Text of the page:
Elba’s El Salvador Trip

I arrived in El Salvador, and went to a small market in the village of Ataco. Notice the women carrying things on their head. My mother and I used to walk around with baskets on our heads like these women when I was a young girl.
Even though this mural is partially obscured, I like it because it shows the coffee pickers removing twigs and green coffee from a pile of coffee cherries.
Here is a woman making El Salvador’s national dish…the simple but delicious pupusas! This is a soft corn tortilla filled with porc and cheese (it can also be filled with anything from beans to loroco, a local plant). Pupusas are an indigenous food and originate before the Spanish arrived to the Americas. If you’ve not tried any, find your local ‘pupuseria’. You will not be sorry!
Here I am, excited to be back in my home country.
Here are some healthy looking coffee trees I saw on a small coffee farm.
I went to visit my friend when I was a young girl. She used to pick coffee during the harvests but has stopped going because she is getting too old to be out in the fields all day. I remember going to pick coffee with her many decades ago. She taught me alot about how to harvest and roast coffee. Her father’s plot of land had many mango trees, and we used to sneak and climb the trees to eat the mangos. When her father noticed that we were taking his mangos, he tied a bull to the trees to keep us away.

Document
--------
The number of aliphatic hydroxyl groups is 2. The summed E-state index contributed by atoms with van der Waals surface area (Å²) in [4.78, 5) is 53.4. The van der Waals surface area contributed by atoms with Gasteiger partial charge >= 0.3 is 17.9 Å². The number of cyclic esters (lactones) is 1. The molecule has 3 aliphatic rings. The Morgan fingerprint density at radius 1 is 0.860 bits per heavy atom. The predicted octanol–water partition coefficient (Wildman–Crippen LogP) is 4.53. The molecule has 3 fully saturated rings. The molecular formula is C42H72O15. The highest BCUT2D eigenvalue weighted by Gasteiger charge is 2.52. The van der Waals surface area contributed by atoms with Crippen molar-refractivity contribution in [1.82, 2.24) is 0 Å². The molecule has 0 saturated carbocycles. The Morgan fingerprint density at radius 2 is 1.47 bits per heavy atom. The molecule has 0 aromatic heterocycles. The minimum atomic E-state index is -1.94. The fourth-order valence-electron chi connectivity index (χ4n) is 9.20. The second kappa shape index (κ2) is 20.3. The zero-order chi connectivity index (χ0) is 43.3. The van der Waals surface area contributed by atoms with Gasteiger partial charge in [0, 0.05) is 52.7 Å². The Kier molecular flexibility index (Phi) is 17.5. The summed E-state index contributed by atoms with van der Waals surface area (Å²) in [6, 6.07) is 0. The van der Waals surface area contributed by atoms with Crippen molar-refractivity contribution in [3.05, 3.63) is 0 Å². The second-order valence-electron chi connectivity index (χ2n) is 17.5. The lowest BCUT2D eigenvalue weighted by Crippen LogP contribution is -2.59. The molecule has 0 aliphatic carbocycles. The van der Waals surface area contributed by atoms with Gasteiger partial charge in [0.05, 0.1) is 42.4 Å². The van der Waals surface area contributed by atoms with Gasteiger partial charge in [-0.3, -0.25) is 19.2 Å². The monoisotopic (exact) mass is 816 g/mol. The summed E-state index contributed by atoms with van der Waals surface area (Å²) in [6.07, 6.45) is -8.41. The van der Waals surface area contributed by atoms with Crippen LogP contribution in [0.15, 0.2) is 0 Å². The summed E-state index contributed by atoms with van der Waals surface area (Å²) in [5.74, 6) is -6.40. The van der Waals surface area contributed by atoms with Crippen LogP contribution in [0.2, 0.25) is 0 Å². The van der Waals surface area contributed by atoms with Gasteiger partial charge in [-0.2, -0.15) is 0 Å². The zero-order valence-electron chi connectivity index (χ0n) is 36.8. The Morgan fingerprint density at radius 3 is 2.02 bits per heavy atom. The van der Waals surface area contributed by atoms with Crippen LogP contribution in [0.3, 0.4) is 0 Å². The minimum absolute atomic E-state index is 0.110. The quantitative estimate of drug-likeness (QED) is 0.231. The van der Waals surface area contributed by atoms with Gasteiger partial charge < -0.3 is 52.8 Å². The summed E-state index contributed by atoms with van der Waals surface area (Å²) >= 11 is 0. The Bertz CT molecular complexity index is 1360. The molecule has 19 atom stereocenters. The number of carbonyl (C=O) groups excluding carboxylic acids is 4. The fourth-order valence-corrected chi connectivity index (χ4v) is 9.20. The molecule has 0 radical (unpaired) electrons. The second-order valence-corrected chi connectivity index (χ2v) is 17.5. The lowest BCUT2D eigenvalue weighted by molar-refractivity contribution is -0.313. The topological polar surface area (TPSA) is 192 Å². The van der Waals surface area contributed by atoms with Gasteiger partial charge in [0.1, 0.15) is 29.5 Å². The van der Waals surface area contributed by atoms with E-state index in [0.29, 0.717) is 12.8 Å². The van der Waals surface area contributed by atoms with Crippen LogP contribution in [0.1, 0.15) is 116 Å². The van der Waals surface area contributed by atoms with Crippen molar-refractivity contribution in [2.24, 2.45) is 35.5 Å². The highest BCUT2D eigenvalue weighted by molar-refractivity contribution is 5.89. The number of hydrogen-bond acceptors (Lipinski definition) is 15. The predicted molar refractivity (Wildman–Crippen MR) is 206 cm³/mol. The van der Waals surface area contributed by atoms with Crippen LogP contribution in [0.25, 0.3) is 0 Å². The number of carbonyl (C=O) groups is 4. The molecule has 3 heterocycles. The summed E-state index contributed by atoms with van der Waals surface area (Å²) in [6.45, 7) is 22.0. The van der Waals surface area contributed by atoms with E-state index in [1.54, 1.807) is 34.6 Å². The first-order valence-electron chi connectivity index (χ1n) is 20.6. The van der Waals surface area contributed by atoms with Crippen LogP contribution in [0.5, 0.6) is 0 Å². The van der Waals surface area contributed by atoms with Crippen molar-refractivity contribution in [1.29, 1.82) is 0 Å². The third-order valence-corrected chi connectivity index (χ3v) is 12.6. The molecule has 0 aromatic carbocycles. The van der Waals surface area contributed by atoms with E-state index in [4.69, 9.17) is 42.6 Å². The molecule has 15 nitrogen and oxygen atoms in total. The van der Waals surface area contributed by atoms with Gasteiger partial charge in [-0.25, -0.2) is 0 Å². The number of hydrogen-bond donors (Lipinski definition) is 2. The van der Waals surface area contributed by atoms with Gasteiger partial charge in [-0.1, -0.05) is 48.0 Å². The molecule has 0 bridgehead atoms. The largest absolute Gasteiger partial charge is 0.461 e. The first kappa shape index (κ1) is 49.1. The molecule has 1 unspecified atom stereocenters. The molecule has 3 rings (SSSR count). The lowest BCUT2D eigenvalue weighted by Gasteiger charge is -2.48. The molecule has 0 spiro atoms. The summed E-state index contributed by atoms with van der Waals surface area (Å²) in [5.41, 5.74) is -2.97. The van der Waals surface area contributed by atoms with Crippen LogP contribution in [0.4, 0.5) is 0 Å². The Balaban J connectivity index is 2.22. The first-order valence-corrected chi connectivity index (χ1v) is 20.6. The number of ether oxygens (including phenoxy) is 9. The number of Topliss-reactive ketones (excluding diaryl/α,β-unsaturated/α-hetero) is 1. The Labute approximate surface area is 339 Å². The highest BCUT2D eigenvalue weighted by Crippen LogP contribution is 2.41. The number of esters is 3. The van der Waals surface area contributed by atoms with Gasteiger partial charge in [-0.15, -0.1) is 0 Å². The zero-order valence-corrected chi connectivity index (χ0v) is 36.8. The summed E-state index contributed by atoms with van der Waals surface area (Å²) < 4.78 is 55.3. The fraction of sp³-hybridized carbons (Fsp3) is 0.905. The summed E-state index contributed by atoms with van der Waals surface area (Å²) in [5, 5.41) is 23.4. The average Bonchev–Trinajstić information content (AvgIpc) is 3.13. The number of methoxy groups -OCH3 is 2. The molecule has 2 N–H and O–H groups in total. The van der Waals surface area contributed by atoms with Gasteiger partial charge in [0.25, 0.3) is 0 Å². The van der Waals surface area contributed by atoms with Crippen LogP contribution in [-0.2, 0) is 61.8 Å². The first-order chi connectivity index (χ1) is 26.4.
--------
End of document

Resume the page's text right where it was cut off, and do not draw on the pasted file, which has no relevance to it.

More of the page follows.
This is what the kitchen of a coffee picker looks like. The sheet metal roofing was very old and would leak, so that when it rained the kitchen would get all wet. I used some of the proceeds from my coffee business to purchase new sheet metal roofing to protect the kitchen from the rains. I also bought her a stove top with four burners and a tank of propane so that she doesn’t have to always cook with wood.
Here I am making tortillas with the granddaughter of my friend.
I’m on my way to another small coffee plantation. I took this picture from the taxi.